Power supply units
This is a computer component responsible for supplying power to other components in the entire system. Power supply units do this, typically, by converting the general-purpose alternating power; which originates from the mains into a low voltage direct current power which can be used by other components in the computer.
There are some power supply units which contain a switch that controls voltage ranging from 150V to 230V, but other power supply units has built-in sensors that automatically switch voltages; accepting voltages between the limits.
Majority of the power supply units are usually made to conform to the ATX form factor, and this allows interchanging with a variety of components within the computer. ATX power supply units are made in a way that a signal from the motherboard can trigger them to either turn off or on, allowing modern functions including standby mode in computers. Version 2.31 is the most recent ATX specification. The rating of computer power supply units is based on maximum power of output, which usually ranges from as high as 500W to value less than 330W for systems with small form factors. These computers are usually home-based, to perform functions like playing and burning DVD’s as well as web surfing. Those computers which are used for gaming purposes require power supplies with high power ranging from 450W to 1400W; however, typical gaming computers require power supply units which range from 500W to 800W, but higher-end computers requires 800W to 1400W.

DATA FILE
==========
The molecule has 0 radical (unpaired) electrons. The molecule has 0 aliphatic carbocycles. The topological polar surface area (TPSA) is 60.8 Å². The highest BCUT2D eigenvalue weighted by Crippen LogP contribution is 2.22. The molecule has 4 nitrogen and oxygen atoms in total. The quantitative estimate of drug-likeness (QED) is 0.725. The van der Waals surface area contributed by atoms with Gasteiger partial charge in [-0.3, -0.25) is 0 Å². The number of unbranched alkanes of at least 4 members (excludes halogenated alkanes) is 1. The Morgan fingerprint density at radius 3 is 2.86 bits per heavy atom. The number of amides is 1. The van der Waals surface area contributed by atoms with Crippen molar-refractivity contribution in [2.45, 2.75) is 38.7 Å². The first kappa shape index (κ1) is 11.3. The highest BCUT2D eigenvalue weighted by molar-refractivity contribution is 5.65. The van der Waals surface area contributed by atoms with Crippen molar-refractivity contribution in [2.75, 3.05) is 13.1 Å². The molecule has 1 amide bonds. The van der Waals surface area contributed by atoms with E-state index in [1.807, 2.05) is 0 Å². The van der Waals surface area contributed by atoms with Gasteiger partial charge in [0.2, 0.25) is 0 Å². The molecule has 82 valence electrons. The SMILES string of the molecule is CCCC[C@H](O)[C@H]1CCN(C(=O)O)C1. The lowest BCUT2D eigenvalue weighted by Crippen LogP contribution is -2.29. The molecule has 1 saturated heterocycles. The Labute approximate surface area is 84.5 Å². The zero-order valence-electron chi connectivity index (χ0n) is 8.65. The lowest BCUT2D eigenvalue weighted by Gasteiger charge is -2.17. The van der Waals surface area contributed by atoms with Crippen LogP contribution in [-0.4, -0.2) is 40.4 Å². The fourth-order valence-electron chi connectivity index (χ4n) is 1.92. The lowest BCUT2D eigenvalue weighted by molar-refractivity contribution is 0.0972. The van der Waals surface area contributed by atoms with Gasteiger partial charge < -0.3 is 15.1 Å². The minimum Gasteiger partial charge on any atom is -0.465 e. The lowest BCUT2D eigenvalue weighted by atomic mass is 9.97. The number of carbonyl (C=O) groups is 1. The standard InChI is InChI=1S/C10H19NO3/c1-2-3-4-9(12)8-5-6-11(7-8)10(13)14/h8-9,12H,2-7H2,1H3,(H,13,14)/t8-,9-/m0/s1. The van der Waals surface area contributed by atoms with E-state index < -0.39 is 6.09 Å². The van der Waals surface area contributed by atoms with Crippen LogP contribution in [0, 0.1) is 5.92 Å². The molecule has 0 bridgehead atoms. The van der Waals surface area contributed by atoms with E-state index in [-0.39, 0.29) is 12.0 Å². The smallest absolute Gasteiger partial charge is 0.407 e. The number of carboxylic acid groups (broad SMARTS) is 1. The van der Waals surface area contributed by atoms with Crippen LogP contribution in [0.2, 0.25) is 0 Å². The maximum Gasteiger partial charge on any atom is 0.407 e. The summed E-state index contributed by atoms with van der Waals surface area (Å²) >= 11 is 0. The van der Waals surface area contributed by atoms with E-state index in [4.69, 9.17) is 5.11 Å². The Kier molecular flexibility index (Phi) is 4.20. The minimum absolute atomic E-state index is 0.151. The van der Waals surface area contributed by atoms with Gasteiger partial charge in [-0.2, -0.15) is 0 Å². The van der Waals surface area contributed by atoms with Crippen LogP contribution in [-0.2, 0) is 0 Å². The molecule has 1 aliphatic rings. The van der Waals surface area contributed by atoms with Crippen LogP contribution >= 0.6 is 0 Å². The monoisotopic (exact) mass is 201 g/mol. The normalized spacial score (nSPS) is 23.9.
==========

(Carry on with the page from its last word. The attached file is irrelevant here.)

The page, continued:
Highest-end computers are as strong as 2 kilowatt and are commonly used as servers or very high performance computer with several processors, graphic cards or even hard disk. Each manufacturer can claim the rating of his power supply unit because the ratings are usually not certified. When power is added on each rail, it automatically increases the power on the power supply units, although this will not be termed as the true power figure. This is because a power supply unit can be overloaded using one rail with no use of maximum rated power. This is true if there is a peak power supply rating of 550W, at temperatures of 250C, or 450W at temperatures of 400C with 25 amps on 12 volt line, and with 33 amps and 12 volt line, respectively.
Power supply units would be considered superior units if their ratings are accurate, despite other power ratings which are quite low. This behavior has resulted to power supplies recommendations being over-specified leading to shortage of good and quality power supply units of reasonable capacities. The common computers for general operation, ranges between 300W to 350W. Gaming computers and servers are the only ones which may require more power. However, video cards for watching high definition media may require more power and this has led to computers consuming 400W to 500W. Majority of power supply units have a square appearance and they are usually made of metal for protection. They contain bundle of wires which emerge from one end to another. On one side of the wires there is an air vent for cooling and also IEC 60320 C14 which connects to AC power supply. In conclusion, when you think of power for your computer, think of power supply units.